MGM authorizes $75-million stock repurchase program.
MGM Holdings Inc., the parent of Metro-Goldwyn-Mayer Inc., has authorized a $75-million stock repurchase plan designed to protect the company from a hostile takeover.
Privately held MGM said the plan was not being adopted in response to a "known effort" to acquire the company.
The Beverly Hills-based film and television studio, which emerged from bankruptcy in December 2010, also unveiled a dividend for one "purchase right" for each outstanding share of its Class A and B common stock. The dividend, effectively a coupon, allows the holder to buy one one-thousandth of a share of a newly created class of preferred MGM stock at an initial price of $110.
The dividend can be exercised if a person or group becomes the owner of 10% or more of common stock, or announces a prospective deal that would make such a person or group an owner of that size.
MGM said the plan is "designed to assure that each of the company’s stockholders receives fair and equal treatment in the event of any proposed unsolicited takeover of the company, to guard against other abusive, coercive, manipulative and discriminatory takeover tactics, and to enhance the board's ability to negotiate with prospective acquirers."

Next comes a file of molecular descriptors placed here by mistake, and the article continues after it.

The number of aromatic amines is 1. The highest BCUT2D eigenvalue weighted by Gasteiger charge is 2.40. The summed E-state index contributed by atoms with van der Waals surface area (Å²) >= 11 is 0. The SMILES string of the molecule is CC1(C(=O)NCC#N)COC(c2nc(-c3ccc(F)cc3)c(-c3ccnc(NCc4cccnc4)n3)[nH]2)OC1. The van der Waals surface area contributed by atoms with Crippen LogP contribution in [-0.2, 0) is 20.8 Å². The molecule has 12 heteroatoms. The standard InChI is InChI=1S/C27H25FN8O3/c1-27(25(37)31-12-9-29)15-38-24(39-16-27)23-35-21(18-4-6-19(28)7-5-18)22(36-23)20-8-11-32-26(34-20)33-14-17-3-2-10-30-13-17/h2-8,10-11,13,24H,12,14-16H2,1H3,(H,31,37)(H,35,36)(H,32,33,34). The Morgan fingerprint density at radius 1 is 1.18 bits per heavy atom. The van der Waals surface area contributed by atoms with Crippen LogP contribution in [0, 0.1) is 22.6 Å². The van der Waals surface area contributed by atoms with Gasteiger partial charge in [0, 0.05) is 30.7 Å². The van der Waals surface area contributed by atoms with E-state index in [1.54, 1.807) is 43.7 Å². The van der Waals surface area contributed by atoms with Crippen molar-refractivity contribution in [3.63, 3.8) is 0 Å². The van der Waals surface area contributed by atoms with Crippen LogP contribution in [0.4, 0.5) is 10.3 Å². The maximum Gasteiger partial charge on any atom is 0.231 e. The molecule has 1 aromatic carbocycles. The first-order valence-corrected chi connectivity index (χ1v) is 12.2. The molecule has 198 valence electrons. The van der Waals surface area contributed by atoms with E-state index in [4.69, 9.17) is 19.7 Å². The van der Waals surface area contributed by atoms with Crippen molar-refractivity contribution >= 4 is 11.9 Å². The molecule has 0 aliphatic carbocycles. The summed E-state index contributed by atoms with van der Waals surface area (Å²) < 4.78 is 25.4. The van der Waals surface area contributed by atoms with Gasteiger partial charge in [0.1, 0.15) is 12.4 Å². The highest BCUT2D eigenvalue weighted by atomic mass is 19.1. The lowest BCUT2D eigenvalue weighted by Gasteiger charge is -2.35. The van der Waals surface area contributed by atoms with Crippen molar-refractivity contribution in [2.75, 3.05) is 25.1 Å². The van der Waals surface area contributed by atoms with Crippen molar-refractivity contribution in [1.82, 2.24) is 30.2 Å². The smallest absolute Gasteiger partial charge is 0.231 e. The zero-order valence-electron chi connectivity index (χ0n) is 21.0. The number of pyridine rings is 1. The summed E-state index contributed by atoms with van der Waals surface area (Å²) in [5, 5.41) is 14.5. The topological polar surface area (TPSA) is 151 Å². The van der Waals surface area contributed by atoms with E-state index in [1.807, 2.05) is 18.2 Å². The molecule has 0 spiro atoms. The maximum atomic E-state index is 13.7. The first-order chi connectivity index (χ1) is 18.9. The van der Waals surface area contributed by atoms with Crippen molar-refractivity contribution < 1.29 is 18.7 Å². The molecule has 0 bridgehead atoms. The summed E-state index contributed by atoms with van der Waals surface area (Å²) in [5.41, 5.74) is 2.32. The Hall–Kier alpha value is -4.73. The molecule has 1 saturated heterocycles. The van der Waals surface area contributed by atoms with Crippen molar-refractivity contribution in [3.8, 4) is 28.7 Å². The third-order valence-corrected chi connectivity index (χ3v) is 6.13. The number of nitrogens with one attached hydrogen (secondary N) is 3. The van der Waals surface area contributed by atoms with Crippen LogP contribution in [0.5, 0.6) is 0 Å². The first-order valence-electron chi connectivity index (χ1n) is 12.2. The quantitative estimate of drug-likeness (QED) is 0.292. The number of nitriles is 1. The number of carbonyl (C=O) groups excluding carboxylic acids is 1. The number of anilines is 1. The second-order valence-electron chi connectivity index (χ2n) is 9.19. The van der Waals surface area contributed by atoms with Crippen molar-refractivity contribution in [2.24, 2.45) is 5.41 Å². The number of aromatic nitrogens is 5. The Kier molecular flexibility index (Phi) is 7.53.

MGM has experience with a hostile takeover effort. In 2010, activist investor Carl Icahn acquired an interest in the company with the goal of merging it with Lions Gate Entertainment, another company in which he held a significant stake at the time.
In July 2012, Icahn sold his roughly 25% stake in MGM back to the company. The deal was valued at $590 million.
While MGM is attempting to inoculate itself from a takeover attempt, another studio spent the summer fending off an activist investor. In May, Daniel Loeb, the chief executive of hedge fund Third Point, implored Sony Corp. to make a public offering of up to 20% of its entertainment arm. Loeb's Third Point has acquired a roughly 7% stake in Sony. The company rejected the Loeb plan in August.